Starlink constellation gets its first sixty satellites.
A Falcon 9 attempted to put sixty of SpaceX's Starlink satellites into low earth orbit on May 15th, but the launch was scrubbed twice, once for weather, once for possible software issues (Ars Technica). The company finally succeeded in getting its satellites up on Thursday, May 23rd, 2019 (Ars Technica).
The Starlink satellites are "production design," but still test articles, SpaceX said, and they joined two prototypes (Tintin A and Tintin B) already in orbit. The spacecraft lack intersatellite links but are otherwise functional. At an altitude of 550 kilometers, the satellites' orbits will decay within a few years. They'll ultimately be joined by a planned 12,000 other comsats. SpaceX has competitors for the space-based Internet commercial market: OneWeb flew the first six of its planned six-hundred-fifty back in March, Amazon plans a 3236-satellite constellation (Project Kuiper), and Ubiquitilink intends to operate a comsat constellation that will be backward compatible with legacy cell phones (TechCrunch).
Not all are enthralled by the prospect of large numbers of commercial satellites in low earth orbit. There's the potential for collisions, of course (C4ISRNET), but there are other issues as well. Some astronomers complain that constellations on the scale being talked about have the potential to change "what a natural sky looks like," and to make it more difficult to observe stars from earth. The Starlink satellites, for example, were easily visible and had the apparent brightness of Polaris. SpaceX says the satellites will get darker as they move to higher orbits, but astronomers aren't so sure (New York Times).
Ground-based competition for satellite spectrum.
The FCC has begun auctioning off spectrum for 5G providers, despite concerns that the coming IoT-heavy networks are likely to interfere with meteorological satellites' communication with their ground stations (Ars Technica).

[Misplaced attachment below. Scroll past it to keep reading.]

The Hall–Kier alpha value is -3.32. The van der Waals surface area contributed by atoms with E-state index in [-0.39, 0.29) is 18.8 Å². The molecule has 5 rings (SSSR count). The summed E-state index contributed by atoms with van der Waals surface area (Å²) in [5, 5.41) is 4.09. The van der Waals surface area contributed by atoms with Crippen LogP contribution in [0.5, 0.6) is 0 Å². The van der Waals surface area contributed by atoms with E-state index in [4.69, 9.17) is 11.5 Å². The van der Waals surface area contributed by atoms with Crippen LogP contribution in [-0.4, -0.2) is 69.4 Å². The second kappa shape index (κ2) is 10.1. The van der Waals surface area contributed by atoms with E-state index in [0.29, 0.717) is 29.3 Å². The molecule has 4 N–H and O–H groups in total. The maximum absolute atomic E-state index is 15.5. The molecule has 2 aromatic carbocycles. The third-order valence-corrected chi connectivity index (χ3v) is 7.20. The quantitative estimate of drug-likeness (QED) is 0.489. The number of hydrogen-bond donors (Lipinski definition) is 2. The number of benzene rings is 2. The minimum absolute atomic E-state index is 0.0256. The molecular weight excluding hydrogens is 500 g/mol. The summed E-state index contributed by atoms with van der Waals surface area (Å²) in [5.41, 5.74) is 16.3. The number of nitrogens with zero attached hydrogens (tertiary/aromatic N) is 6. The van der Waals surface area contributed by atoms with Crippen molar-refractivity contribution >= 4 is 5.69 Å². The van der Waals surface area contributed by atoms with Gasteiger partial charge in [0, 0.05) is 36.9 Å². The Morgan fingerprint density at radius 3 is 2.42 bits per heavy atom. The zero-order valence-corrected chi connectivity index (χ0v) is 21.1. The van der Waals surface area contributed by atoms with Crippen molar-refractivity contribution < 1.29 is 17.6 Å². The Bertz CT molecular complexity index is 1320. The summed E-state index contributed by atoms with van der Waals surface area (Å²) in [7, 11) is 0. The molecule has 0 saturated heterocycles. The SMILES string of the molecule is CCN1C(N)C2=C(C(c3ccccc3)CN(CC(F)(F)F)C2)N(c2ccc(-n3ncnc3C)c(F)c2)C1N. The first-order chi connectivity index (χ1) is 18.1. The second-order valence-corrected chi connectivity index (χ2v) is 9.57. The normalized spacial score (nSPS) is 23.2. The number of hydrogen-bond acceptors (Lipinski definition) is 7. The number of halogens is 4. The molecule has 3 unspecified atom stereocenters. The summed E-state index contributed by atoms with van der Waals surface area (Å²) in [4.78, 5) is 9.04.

Securing satellite-based networks.
The Air Force has taken possession of the fourth Advanced Extremely High Frequency (AEHF) satellite. The jam-resistant AEHF constellation replaces the legacy Milstar system (C4ISRNET).
Jam resistance is of course important to mission assurance, but Defense and industry leaders are concerned about the implications of growing dependence on satellites as an Internet-connected communications backbone. Viasat has received a contract to deliver the first Link-16-capable satellite, which suggests how compelling the pull of satellite networks for tactical operations can be (C4ISRNET). The challenge the community faces is determining how to move large quantities of information among satellites and ground stations without dramatically increasing their attack surface (Breaking Defense).
Securing satellites is attracting more concern as the satellites themselves become more generally reprogrammable. What can be reprogrammed can also be hacked, and that's a concern industry is warning about (ExecutiveBiz). Think of satellites as Internet-of-things devices in earth orbit. Resilience is clearly important; how to achieve it is problematic (Help Net Security).
Commercial and military satellite communications: finding the right mix.
The satellite networks that appear to be emerging seem likely to represent a mix of commercial and military assets. Air Force Space Command and the vendors who supply commercial satcom (Eutelsat, Hughes, Inmarsat, Intelsat, Iridium Communications, SES, Viasat, and Xtar) hope that hybrid network will be "seamless" (Space News).
DARPA this past month announced a funding opportunity that would support integration of military payloads into commercial satellite buses: project Blackjack (ExecutiveBiz). The Broad Agency Announcement for Blackjack was issued on May 25th. DARPA plans to award $117.5 million over the course of the program.